WWP: Ocean risks

Maybe I have holdover inspiration from my weekend in the beautiful Pacific Northwest, but this week's WWP features two papers that are forthcoming in the AEJ: Applied (but not out yet - so I can still count them as working papers, right? Okay, maybe not, but at the very least, they're new work!) with oceanic themes. 

The first is a really cool new paper by Sebastian Axbard, a PhD candidate at Uppsala University in Sweden (turns out he was also a visiting scholar here at Berkeley a few years ago. I swear I didn't know until after I found the paper!). Axbard combines two of my favorite topics: piracy (or crime) and environmental (climate) economics. His paper uses some neat new remote sensed data on sea surface temperature and chlorophyll-a concentrations to construct a measure of fishing conditions, which he then combines with fish market price data, labor outcomes from one of Indonesia's (many great) datasets, SAKERNAS, and finally, geocoded piracy data. He uses exogenous variation in fishing to show that piracy responds to local incomes, and then goes on to show that a military exercise targeted at piracy (which is called, I kid you not, Operation Octopus !!!!!) did reduce attacks. He finds that the operation had a strong effect on piracy in locations with bad fishing conditions, but that the effects persist in time more effectively when the military operation is accompanied by good fishing conditions (and therefore, we surmise, a good outside option for these potential pirates). This paper is super cool - here's Axbard's abstract:

The effect of climatic variation on conflict and crime is well established, but less is known about the mechanism through which this effect operates. This study contributes to the literature by exploiting a new source of exogenous variation in climate to study the effect of fishermen’s income opportunities on sea piracy. Using satellite data to construct a monthly measure of local fishing conditions it is found that better income opportunities reduce piracy. A wide range of approaches are employed to ensure that these effects are driven by income opportunities rather than other mechanisms through which climate could affect piracy.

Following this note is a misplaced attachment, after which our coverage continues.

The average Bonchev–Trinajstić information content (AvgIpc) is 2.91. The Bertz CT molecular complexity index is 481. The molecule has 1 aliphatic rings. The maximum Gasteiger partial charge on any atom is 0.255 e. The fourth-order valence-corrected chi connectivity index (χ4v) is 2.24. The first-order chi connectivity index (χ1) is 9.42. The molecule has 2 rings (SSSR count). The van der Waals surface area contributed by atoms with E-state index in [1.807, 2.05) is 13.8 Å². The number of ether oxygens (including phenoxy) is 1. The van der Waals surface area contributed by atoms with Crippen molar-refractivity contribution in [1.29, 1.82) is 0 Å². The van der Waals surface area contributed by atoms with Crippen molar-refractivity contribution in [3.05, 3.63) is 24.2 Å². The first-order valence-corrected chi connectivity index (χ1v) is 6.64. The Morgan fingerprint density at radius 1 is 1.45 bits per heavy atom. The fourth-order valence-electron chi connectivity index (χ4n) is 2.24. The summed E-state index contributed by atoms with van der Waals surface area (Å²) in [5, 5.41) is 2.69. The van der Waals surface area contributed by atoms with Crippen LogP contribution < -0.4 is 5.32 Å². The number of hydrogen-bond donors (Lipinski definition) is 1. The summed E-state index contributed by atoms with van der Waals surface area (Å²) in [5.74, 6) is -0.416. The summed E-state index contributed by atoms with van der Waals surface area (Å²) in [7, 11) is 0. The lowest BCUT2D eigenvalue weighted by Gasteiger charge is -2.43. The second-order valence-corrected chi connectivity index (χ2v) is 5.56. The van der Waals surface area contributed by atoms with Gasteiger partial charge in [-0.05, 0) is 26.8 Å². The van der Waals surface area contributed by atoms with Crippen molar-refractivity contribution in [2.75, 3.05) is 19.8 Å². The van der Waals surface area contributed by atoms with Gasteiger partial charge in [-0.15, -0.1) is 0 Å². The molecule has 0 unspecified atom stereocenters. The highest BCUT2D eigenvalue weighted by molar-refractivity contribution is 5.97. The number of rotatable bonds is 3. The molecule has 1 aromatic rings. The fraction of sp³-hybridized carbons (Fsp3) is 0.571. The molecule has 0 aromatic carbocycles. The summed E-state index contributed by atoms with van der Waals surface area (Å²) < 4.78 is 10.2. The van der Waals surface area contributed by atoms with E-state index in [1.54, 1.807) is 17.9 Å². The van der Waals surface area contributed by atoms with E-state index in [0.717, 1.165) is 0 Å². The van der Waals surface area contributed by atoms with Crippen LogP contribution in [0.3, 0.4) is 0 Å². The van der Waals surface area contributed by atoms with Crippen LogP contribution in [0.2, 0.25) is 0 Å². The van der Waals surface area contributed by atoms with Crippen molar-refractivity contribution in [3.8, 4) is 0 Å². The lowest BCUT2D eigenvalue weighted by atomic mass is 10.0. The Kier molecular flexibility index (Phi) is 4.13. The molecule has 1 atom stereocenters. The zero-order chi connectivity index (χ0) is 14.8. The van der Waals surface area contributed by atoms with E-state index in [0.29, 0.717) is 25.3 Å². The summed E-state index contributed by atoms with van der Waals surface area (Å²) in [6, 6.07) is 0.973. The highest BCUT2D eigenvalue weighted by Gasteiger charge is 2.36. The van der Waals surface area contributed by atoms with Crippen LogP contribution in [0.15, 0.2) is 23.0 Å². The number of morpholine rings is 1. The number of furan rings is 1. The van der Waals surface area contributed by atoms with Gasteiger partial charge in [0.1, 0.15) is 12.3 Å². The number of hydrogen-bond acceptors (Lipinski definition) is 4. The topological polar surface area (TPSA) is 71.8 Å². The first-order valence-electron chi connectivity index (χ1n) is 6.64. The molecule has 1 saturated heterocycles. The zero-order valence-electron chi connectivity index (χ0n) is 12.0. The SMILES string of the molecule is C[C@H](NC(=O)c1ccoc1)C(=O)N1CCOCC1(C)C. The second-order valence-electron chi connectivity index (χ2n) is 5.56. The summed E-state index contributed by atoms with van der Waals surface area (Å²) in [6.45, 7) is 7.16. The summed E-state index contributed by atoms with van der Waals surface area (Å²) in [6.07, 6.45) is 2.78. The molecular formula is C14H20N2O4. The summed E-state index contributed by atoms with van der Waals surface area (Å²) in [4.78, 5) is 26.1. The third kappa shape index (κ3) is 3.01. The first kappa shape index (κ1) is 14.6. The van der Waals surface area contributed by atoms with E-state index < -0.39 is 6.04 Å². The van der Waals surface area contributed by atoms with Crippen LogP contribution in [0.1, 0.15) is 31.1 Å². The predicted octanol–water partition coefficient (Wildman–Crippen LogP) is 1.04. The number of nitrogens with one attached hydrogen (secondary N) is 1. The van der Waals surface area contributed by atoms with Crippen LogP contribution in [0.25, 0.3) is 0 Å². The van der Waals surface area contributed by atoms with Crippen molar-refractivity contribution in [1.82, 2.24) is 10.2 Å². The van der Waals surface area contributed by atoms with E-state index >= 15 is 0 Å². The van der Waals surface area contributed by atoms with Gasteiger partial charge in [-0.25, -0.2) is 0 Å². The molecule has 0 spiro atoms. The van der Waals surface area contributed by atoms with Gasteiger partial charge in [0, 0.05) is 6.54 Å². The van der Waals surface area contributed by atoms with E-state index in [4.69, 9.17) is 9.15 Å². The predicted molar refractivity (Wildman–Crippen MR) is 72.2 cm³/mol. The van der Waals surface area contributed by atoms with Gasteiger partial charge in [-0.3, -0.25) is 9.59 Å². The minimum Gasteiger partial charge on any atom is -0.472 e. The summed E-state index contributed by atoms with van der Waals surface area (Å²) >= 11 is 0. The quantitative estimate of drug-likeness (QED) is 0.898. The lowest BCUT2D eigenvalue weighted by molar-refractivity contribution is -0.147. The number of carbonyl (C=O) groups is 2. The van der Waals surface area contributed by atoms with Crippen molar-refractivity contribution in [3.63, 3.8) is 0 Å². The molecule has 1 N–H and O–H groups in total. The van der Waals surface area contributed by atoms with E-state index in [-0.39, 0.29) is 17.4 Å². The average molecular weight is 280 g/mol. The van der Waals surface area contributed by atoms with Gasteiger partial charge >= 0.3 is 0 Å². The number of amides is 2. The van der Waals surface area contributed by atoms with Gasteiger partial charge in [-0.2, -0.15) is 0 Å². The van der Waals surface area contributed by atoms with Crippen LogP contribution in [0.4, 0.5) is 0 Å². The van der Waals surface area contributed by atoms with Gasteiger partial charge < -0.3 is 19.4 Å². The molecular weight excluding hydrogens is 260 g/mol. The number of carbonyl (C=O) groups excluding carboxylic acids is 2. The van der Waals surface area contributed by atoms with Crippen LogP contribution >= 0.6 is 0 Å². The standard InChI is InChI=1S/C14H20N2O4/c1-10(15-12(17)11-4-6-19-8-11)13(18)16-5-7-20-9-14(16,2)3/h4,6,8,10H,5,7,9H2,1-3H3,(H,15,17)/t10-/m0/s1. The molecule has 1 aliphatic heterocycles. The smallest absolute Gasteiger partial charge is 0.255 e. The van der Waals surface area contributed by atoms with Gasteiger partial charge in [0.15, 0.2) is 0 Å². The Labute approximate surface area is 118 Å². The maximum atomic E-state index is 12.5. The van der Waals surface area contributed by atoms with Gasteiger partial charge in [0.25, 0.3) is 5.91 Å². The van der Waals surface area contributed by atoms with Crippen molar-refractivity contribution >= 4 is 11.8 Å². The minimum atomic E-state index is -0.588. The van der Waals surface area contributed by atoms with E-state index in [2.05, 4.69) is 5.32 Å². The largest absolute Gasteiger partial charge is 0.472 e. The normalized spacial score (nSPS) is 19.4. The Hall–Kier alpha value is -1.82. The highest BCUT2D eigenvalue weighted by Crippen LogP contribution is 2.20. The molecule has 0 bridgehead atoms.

The most recent ungated copy of the paper I could find is here

Cool display of the attacks (red dots) and fishing conditions (blue squares) from Axbard's paper. From Figure 5. 

Cool display of the attacks (red dots) and fishing conditions (blue squares) from Axbard's paper. From Figure 5. 

This week's second paper is also about the ocean - sort of (okay, this is a little bit of a stretch - but typhoons come from the ocean, so I'm going to claim that this post is cohesive). André Gröger at Goethe Universitaet Frankfurt and Yanos Zylberberg at Bristol also use remote sensed data, this time to look at the effect of a huge typhoon in Vietnam on migration. These guys use satellite information on coastal inundation (I had to look this up - NOAA's definition is "Water covering normally dry land is a condition known as inundation"), which they construct from MODIS images, which they match to another great Vietnamese panel dataset. They find that the typhoon caused a large decrease in incomes in affected areas, and households respond by sending migrants out of the home, or for homes that already have a migrant, seeing increased remittances from their migrant. The body of work so far on migration as a response to (climatic) shocks is small, but rapidly growing - this is a really cool new addition. The authors themselves write:

We analyze how internal labor migration facilitates shock coping in rural economies. Employing high precision satellite data, we identify objective variations in the inundations generated by a catastrophic typhoon in Vietnam and match them with household panel data before and after the shock. We find that, following a massive drop in income, households cope mainly through labor migration to urban areas. Households with settled migrants ex-ante receive more remittances. Nonmigrant households react by sending new members away who then remit similar amounts than established migrants. This mechanism is most effective with long-distance migration, while local networks fail to provide insurance.

 I again found an ungated copy here

Again, more awesome satellite data. Figure 2 from the Gröger and Zylberberg paper.

Again, more awesome satellite data. Figure 2 from the Gröger and Zylberberg paper.

Really excited to see remote sensing data being used in (soon-to-be) published papers! I consider myself lucky to be an economist now in our current era of amazing data availability - and it gets better every day. I hope that in a few years I'll look back at this blog post and laugh at what I used to think was data abundance.